What is malware analysis?
Malware analysis refers to the process of performing a detailed analysis of malicious software, commonly known as malware. It is commonly used by incident responders or security analysts to ascertain the malware’s functionality, course of action, and potential effects.
In this article, we’ll introduce the three main types of malware analysis: static, dynamic, and hybrid. We’ll also walk you through the typical analysis process. Finally, we’ll explain how to choose the right malware analysis tool for you and include a guide to some of the best tools on the market.
Types of malware analysis
Static analysis involves inspecting the malware without having to run the code. This approach typically focuses on examining the malware’s code, file structure, and various static characteristics.
It can require disassembling the executable, examining the binary or source code, and identifying the specific functions, instructions, or patterns the malware employs. Static analysis can help analysts understand the root cause and structure of malware.
Dynamic analysis requires running the malware in a controlled environment, such as a sandbox, to analyze its behavior and interactions within a system.
By doing so, analysts can examine the malware’s network communication, file device alterations, registry changes, behavioral interactions, and any other actions that aid in understanding its negative effects.
Hybrid analysis combines static and dynamic analysis. It provides a static study of the malware’s code and structure along with a dynamic analysis of its behavior while it’s executed.
By utilizing the advantages of static and dynamic methodologies, a hybrid analysis can result in a more thorough understanding of the malware’s capabilities and practical effects.
The malware analysis process
Malware analysis involves a process that can vary depending on the chosen approach and tools. A typical malware analysis process includes these steps:
- Collection: Malware analysis involves collecting malware samples, often from sources like infected systems, honeypots, and malware repositories. Proper handling and containment of the sample are crucial to avoid unintended infections.
- Documentation: This helps when organizing and tracking the malware analysis. During this phase, detailed information about the malware sample — such as its source, filename, and any available contextual information — should be recorded.
- Preliminary analysis: This aids in determining which analysis methods are appropriate. Basic information about the malware (such as its file type, potential behavior, and possible impact) should be gathered during this phase.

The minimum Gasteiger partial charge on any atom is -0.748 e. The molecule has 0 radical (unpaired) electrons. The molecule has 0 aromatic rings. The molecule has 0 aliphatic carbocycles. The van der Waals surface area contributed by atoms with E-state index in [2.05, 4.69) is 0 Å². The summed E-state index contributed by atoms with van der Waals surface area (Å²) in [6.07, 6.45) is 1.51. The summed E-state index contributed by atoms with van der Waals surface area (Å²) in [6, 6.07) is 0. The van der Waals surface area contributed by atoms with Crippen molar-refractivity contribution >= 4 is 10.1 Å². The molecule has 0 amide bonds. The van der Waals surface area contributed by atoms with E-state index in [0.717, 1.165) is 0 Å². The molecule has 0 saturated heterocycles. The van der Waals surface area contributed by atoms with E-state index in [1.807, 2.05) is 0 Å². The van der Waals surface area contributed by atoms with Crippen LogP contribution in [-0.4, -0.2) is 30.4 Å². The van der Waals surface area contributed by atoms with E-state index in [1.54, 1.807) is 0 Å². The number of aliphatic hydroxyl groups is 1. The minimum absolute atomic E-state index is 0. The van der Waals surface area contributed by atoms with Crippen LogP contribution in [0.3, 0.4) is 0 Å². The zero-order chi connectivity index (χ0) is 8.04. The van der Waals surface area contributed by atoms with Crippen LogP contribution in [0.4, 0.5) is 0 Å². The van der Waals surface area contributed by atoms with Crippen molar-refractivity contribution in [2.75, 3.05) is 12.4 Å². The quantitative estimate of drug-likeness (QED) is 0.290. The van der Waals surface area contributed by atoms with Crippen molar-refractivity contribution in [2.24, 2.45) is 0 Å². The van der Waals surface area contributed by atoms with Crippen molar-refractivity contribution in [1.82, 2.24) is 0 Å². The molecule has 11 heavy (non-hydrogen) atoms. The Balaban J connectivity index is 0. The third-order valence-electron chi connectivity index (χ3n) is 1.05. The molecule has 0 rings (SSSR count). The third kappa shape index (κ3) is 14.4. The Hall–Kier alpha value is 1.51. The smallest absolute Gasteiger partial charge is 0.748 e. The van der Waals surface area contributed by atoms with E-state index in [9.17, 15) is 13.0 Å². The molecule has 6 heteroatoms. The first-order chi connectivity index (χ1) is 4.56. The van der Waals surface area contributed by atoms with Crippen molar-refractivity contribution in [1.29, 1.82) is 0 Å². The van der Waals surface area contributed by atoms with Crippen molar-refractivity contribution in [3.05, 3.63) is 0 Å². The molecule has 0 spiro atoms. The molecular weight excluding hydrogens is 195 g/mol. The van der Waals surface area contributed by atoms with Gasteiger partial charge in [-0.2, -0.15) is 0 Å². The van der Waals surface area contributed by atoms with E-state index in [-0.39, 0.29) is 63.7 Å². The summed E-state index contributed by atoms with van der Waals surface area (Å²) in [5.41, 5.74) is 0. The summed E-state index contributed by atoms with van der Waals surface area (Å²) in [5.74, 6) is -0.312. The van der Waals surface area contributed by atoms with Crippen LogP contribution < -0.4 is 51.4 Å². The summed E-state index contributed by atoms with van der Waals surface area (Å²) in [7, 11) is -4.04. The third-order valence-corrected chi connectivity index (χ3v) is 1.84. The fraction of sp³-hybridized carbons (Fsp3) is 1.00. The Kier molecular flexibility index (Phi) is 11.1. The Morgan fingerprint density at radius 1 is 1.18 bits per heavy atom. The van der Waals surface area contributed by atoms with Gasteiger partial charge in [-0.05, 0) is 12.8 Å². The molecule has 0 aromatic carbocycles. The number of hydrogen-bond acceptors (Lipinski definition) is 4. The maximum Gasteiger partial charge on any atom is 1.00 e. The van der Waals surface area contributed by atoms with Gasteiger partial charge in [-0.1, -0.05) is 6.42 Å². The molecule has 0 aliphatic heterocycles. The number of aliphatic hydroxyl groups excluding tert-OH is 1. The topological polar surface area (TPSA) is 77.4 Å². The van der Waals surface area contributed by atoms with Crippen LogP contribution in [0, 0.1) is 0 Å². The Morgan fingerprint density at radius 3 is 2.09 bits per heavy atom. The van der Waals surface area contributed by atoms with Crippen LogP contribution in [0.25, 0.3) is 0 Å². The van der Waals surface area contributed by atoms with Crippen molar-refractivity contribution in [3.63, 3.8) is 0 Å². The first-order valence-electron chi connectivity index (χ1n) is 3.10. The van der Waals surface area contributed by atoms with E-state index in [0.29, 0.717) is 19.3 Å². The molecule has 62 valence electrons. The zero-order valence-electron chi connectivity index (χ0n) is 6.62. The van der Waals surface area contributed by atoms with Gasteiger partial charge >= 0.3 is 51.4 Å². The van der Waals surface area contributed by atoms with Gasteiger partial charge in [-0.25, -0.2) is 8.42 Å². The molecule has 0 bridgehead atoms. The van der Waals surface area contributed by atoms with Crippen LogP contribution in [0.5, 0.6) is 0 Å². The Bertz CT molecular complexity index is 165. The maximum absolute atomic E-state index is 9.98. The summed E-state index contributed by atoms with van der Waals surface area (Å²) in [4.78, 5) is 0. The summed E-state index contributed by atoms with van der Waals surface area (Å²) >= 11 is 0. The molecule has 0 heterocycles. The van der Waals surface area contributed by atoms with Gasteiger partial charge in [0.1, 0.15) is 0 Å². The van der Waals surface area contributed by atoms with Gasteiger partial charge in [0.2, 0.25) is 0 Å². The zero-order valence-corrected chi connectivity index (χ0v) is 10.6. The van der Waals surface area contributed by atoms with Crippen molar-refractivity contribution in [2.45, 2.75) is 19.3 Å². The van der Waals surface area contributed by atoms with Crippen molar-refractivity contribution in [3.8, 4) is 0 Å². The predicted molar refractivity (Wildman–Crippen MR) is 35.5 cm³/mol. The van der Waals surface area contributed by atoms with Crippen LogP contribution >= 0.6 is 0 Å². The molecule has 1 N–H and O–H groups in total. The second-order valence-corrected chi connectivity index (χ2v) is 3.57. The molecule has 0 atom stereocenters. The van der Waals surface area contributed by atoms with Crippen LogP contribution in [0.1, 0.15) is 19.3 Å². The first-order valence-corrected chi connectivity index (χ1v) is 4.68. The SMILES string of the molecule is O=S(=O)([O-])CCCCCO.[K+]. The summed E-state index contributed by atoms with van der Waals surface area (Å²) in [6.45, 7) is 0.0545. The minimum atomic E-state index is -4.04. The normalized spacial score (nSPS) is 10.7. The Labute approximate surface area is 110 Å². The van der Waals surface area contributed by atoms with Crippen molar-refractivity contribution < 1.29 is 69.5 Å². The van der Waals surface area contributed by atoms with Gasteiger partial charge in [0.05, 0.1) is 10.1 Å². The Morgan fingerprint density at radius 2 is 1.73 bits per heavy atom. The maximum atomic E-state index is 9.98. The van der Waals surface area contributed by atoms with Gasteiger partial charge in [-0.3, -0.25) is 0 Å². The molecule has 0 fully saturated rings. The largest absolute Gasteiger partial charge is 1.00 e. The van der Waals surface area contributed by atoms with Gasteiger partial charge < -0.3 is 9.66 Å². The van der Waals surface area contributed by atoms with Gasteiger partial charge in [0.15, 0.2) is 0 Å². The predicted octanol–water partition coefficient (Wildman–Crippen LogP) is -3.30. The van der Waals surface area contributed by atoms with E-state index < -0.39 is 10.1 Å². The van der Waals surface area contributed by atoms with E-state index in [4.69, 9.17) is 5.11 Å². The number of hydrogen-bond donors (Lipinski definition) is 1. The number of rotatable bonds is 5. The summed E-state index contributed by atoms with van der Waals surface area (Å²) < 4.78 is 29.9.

- Technical analysis: After an initial analysis, a more comprehensive technical analysis (either a static, dynamic, or hybrid analysis) should be performed.
- Code reversing: This step is more complex than the previous ones, as it requires some expertise. Here, you go deeper into the inner workings of the malware and — if necessary — reverse engineer the malware’s code. The aim of code reversing is to uncover hidden functionality, encryption methods, or anti-analysis strategies the malware employs.
- Reporting: Finally, a comprehensive analysis report documenting the findings, capabilities, and potential effects of the malware should be put together. The report may include technical details, indicators of compromise (IOCs), and recommendations for detection and mitigation.
What to look for in a malware analysis tool
When combating malware threats, having the right set of tools is crucial for effective analysis and mitigation. However, with the many options available, choosing the most suitable tool for your specific needs can be challenging. In this section, we’ll explore the key features to consider when evaluating malware analysis tools.
Compatibility with different operating systems
- Supports various operating systems (e.g., Windows, macOS, Linux, and mobile platforms like Android and iOS)
- Analyzes malware across different environments
Ability to analyze different types of malware
- Handles various malware types (e.g., viruses, worms, trojan horses, ransomware, and adware)
- Supports analysis techniques specific to each malware category
Ease of use
- Includes a user-friendly interface and intuitive workflow to improve the efficiency of the analysis process
- Offers easy navigation, clear visualizations, and streamlined features to facilitate the work of both novice and experienced analysts
- Allows you to customize analysis settings (e.g., specifying behavior monitoring options, sandbox configurations, or analysis depth) to meet your specific requirements
Integration with other security tools
- Integrates with existing security infrastructure and tools, such as antivirus solutions, network monitoring systems, or security information and event management (SIEM) solutions
- Enables automated information sharing and improves threat detection and response capabilities
Large malware collection
- Includes an extensive and up-to-date malware sample database or repository
- Provides a broad reference for comparison and enables the identification of known malware families or variants
Machine learning and artificial intelligence capabilities
- Leverages machine learning and artificial intelligence techniques
- Identifies patterns, anomalies, and new malware behaviors for faster and more accurate analysis results
Reporting and documentation